The Internet

Globe and Mail on Kazaa vs. RIAA

Today's Globe and Mail editorial offered up its own comments on the Kazaa vs. RIAA settlement last week, and offered the following conclusion

"Whatever the mix of benefit and injury, if copyright is to mean anything, it should be enforceable on the copyright holder's terms. It's good to see another Wild West renegade acknowledge that."

Unfortunatly that argument wins frequently with more than just copyright. It results in daycares being sued for painting pictures of Mickey Mouse, or companies with domain names like which specialize in Volvos losing their domain because Volvo asserts its trademark "rights". Books, films and music get routinely suppressed, all in the name of Intellectual Property.

Lawsuits threaten to chill online freedom of expression

(Additional information on p2pnet)


Lawsuits threaten to chill online freedom of expression

TORONTO, ONTARIO and LAKE COWICHAN, BRITISH COLUMBIA - In May, one of the Internet's most notorious companies, and one of its most controversial personalities, sued a blogger from this tiny community on Vancouver Island. Sharman Networks, the Australia-based owner of the KaZaA file-sharing application, and Sharman CEO Nikki Hemming, launched a suit against Canadian Jon Newton, alleging that an article he posted to his Web site, and readers' comments in response to it, were libelous. The plaintiffs also demanded the identity of the anonymous posters.

Wired: The Rise and Fall of the Hit

A Wired article by Chris Anderson in their July 2006 issue includes a discussion of the "long tail" and the belief that "The era of the blockbuster is so over. The niche is now king, and the entertainment industry – from music to movies to TV – will never be the same".

This will hopefully spell the end of the dominance of the major labels and major studios, paving the way for a more vibrant and competitive marketplace for entertainment. In my case I've always believed that what is good for the incumbent monopolists is bad for the industry as a whole, whether that industry is entertainment or any other marketplace.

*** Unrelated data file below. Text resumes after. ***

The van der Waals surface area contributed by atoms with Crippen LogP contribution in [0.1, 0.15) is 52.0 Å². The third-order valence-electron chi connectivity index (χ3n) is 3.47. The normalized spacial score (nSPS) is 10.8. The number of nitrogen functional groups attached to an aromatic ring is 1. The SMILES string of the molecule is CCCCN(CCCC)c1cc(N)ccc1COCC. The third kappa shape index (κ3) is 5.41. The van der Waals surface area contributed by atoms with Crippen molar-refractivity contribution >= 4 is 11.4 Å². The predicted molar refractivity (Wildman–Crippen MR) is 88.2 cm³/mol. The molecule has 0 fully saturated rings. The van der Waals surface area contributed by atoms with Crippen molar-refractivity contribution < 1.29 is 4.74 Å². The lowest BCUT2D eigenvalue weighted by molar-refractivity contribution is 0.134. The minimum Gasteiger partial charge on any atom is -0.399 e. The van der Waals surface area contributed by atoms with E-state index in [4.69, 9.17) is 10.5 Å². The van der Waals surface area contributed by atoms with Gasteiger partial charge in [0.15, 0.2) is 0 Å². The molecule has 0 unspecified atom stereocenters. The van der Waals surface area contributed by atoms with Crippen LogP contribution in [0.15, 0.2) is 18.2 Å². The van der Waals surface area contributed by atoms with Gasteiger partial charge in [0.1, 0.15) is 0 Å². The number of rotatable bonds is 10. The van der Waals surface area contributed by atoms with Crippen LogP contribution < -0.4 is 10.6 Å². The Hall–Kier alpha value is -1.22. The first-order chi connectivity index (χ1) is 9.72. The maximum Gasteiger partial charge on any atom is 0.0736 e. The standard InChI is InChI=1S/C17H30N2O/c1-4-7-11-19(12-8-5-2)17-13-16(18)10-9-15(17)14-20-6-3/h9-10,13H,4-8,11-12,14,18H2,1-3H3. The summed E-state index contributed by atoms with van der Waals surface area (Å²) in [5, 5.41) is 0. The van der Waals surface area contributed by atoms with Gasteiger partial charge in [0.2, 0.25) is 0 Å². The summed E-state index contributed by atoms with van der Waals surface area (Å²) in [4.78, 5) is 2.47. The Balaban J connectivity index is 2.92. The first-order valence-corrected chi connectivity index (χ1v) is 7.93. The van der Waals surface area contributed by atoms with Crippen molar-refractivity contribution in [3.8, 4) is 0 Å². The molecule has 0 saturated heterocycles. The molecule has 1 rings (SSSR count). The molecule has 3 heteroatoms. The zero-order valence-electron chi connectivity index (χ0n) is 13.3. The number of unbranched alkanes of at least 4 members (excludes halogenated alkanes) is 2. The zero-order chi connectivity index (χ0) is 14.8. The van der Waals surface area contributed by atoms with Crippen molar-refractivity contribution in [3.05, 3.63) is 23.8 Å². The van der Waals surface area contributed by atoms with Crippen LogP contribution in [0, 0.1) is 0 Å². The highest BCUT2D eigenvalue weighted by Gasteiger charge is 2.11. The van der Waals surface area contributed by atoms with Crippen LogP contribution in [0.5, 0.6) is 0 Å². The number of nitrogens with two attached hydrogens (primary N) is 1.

Puretracks strikes out

Recently, a friend sent me a code that would enable me to download a single song at no cost from When discussing the junction between the digital world and copyright, I've often suggested that I would use a site like iTunes or Puretracks, if and only if they worked properly for me. Since I would be spending play money rather than my own real money, I decided to give it a whirl!

First and foremost, their web user interface isn't the shiniest penny in the bunch. There were a number of instances where I could swear I put a track into my basket, but when I followed the link to my basket, it was not there. Refreshing the page didn't help either, the only solution was to navigate to the shopping basket page via the "my account" page.

CBA Denounces Surveillance Bill

This Skyck article by Drew Wilson includes:

While many concerns have been raised over what was in Bill C-60, concerns are starting to surface over what was specifically in Bill C-74. These concerns come from the CBA (Canadian Bar Association).
According to the open letter, there was a concern over "a trend by internet service providers (ISPs) to monitor or investigate their customers' communications, similar to proposals in Bill C-74 from the 38th session of Parliament, the Modernization of Investigative Techniques Act

Watching the World Cup -- in China